It was an emotional moment as Prime Minister Jacinda Ardern entered the historic hut of early Antarctic explorer and “childhood hero” Sir Ernest Shackleton.
“I think when you’re a kid and you read stories about Shackleton, you’d never imagine that you’d have the opportunity to come. So I feel pretty lucky. It’s a cool place.”
Ardern is visiting Antarctica this week for the first time.
She said it was a critical time with the world in an increasingly “contested” space with potential implications for the Antarctic Treaty, which governs activity in the planet’s southernmost and least-populated continent.
Ardern’s visit comes amid the 65th anniversary of New Zealand’s Scott Base, which is undergoing a nearly $350 million redevelopment project - part of maintaining the country’s “strong position” on the continent.
Ardern was also there to see firsthand the work of New Zealand scientists conducting world-leading climate change research and cooperation with other countries including the United States.
But at a personal level, Ardern said she was drawn to the stories of the early Antarctica explorers including Shackleton.
As Associate Minister for Arts, Culture and Heritage, Arden said she was responsible for the Antarctic Heritage Trust and preserving and caring for artifacts from Antarctic explorers, including huts.
On Thursday, Ardern, accompanied by partner Clarke Gayford and a team with Antarctica NZ, visited Scott’s hut and Shackleton’s Nimrod hut at Cape Royds, built in 1908.
Ardern said there were important lessons to learn from Shackleton, particularly around leadership. During unsuccessful trips to reach the South Pole, Shackleton made tough decisions to turn back.
“His name became synonymous with leadership, because he saved his men.
“I think he knew success would come down to his ability to keep the team together and really hard times. So there’s a lot to take away on that.”
Ardern said she’d read stories about his expeditions as a teenager, and whether “conscious or not” these lessons had stuck with her.
“I don’t think I can quite compare government with the hardship and endurance of Antarctic exploration, but some days,” she joked.
Ardern said it was important to share these stories, with young people especially, including through virtual reality in schools.
“These are the first structures and places that humans built here in Antarctica, and they still stand; there are not many places where you could say that around the world.”
Ardern wrote in the hut book: “What endurance and fortitude. Thank you for preserving this place.”
Climate change and an increasingly ‘contested’ world
New Zealand is one of seven nations with territorial claims on Antarctica alongside Australia, France, Norway, the United Kingdom, Chile, and Argentina.
Other countries also maintain bases and facilities there, including the United States, and along with New Zealand are seeking to expand their presence. China is building its fifth research station.
The presence of countries on the continent is guided by the Antarctic Treaty, first signed in 1959 by 12 countries but which has since expanded.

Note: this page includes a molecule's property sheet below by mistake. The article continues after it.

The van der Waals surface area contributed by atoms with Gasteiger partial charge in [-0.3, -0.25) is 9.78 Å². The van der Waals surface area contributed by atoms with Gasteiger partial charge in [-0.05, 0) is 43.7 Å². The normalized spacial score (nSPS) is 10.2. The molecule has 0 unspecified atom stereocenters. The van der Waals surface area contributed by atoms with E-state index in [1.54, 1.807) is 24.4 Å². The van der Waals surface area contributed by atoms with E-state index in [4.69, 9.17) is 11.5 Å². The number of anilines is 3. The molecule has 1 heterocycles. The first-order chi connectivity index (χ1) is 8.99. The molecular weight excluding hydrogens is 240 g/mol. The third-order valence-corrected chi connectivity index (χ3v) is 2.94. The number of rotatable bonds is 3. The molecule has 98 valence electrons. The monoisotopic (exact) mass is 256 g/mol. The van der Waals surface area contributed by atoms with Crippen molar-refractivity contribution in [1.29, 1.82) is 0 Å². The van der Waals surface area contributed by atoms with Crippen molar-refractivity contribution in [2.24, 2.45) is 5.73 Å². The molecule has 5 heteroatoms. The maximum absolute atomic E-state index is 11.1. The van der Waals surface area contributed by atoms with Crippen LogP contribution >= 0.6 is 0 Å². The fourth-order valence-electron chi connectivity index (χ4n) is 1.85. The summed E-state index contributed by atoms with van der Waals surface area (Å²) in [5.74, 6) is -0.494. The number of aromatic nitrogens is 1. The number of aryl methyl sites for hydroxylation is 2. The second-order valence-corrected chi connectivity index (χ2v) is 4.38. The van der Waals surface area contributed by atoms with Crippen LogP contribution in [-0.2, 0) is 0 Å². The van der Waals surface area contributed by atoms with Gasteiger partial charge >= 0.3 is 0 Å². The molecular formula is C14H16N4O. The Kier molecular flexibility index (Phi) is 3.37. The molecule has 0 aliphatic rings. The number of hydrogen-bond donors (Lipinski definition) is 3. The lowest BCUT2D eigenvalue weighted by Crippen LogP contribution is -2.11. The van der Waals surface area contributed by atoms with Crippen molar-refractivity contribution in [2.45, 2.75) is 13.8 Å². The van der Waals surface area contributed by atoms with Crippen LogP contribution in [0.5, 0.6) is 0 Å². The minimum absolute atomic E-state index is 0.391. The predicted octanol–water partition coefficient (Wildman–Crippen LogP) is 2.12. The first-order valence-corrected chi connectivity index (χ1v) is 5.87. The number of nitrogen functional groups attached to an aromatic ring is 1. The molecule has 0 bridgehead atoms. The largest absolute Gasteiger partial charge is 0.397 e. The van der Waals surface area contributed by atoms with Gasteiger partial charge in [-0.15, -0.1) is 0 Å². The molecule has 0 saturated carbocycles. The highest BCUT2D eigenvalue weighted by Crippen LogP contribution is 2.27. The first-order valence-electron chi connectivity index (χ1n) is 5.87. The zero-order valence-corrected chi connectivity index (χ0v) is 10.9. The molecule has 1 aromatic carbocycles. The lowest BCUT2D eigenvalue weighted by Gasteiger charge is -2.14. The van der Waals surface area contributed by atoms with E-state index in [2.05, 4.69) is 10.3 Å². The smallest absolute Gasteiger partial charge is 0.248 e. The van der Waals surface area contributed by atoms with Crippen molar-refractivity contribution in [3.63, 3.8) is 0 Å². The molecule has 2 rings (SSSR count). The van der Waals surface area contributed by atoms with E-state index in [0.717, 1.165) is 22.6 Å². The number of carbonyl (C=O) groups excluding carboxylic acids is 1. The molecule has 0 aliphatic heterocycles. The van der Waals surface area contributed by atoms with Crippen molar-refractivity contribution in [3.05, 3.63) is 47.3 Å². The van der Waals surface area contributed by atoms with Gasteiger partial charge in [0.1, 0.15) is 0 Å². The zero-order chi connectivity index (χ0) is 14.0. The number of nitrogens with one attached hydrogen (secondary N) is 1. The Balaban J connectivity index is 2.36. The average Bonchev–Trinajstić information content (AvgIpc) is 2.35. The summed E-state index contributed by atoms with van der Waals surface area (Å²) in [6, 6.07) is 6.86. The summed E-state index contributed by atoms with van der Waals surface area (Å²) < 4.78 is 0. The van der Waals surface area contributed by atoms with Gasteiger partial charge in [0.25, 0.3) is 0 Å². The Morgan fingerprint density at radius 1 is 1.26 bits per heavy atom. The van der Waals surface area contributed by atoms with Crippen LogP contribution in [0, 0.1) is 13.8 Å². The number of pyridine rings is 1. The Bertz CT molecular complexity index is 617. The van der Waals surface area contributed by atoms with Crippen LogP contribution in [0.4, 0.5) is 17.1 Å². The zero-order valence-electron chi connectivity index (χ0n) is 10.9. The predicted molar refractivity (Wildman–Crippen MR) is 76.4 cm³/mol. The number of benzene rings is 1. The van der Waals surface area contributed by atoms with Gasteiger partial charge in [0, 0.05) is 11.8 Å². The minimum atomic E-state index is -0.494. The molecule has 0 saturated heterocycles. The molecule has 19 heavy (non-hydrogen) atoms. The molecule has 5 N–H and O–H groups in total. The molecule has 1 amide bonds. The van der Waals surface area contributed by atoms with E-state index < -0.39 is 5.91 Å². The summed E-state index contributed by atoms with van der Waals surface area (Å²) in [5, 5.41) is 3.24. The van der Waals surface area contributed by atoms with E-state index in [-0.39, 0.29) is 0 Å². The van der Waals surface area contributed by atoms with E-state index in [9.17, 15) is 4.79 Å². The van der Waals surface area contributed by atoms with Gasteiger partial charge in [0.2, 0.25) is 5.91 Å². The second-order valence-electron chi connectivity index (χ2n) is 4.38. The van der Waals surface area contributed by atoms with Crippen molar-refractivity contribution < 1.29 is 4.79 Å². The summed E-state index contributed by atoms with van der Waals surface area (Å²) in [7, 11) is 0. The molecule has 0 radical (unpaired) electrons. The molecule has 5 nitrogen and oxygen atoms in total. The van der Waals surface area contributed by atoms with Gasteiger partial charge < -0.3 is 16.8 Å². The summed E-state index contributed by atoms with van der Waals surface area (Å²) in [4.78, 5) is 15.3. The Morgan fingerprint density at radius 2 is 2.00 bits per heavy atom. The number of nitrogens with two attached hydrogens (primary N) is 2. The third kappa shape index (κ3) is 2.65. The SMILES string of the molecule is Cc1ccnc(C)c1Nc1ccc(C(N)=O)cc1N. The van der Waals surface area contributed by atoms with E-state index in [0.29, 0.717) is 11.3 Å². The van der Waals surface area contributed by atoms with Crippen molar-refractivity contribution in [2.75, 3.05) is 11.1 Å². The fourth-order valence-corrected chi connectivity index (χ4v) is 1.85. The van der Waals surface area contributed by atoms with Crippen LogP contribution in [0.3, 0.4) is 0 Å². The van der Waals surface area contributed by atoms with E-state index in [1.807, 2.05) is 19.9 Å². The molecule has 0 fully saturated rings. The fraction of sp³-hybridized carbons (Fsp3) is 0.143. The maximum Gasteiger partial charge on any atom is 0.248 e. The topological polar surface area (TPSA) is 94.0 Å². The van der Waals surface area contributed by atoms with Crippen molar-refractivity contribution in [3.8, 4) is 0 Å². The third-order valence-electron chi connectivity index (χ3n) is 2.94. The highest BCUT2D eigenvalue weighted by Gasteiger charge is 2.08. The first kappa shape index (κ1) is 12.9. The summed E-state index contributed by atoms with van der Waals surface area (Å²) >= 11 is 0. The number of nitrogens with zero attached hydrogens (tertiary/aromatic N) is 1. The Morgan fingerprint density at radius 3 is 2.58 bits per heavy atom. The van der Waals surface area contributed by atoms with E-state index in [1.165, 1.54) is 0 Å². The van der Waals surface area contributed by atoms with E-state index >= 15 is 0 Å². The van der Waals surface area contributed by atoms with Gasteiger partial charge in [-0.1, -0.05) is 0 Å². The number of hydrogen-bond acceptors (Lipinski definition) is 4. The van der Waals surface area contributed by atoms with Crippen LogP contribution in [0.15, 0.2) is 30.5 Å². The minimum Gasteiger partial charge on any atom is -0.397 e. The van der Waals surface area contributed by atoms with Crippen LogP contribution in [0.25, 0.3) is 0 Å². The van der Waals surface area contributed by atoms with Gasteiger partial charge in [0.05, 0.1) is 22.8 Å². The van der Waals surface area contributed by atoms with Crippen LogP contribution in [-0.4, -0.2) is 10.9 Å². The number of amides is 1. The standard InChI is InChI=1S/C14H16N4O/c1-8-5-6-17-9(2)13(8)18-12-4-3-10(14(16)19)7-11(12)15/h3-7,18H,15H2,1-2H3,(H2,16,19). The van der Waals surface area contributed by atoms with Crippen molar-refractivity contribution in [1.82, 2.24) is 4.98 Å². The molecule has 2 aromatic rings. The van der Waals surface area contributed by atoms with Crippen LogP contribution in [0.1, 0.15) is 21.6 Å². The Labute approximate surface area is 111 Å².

Ardern said as the world became more “contested” there were implications for Antarctica and the treaty as well.
Ardern said visiting Scott Base highlighted the cooperation needed in such a remote part of the world, particularly between New Zealand and the United States. On Thursday the team explored the area surrounding Scott Base, including Mt Erebus, Cape Evans and the famous Dry Valleys.
Scott Base is in very close to McMurdo Station, where the United States is based.
Ardern said there was practical work shared, like assisting with refuelling when scientists are out in the field.
“We share resources just to make sure that everyone’s able to undertake their activity.
“It is a place that relies on cooperation and the foundation for that is, of course, the Antarctic Treaty.
“We are in a period where internationally, you see that parts of the world are becoming increasingly contested; Antarctica is part of that, too.
“So it’s incredibly important that New Zealand maintains its strong position over the role it plays here and over the Ross Dependency, but it’s also important that we maintain our principles of peace, environmental protection and research.”
Ardern said the greater risk to that was any challenges to principles of cooperation.
“In the Antarctic Treaty, nations were coming together for what ultimately was a shared view around the importance of the preservation of this region, regardless of what territorial claim exists.
“So in an environment where other nations may ramp up their activity, I think that’s where it’s so important that we maintain those principles of peace, security, science and research and environmental protections.”
Ardern said work in Antarctica was another example of New Zealand punching above its weight.
New Zealand had a much “closer connection” to Antarctica in many ways than countries, from connection to explorers and even proximity.
“I think that lends itself to New Zealand actually being very active here and being seen to be very active here.”
Ardern said she’d been having important conversations with scientists, particularly around climate change.
“They were remarking on the changes they’ve seen in the last five years. They themselves are commenting on the changes they’ve seen where they see the sea ice cracking or moving, what changes they’re seeing in the glaciers or icebergs.
“That just reinforces what we’re hearing. When you come down and see the vastness of this place, you can appreciate a degree or two [warming] will have a phenomenal impact on the world.”
Ardern will today visit scientists in the field and the Ross Island Wind Farm before flying back to New Zealand.
Ardern arrived on Wednesday after her Tuesday flight was cancelled due to poor weather.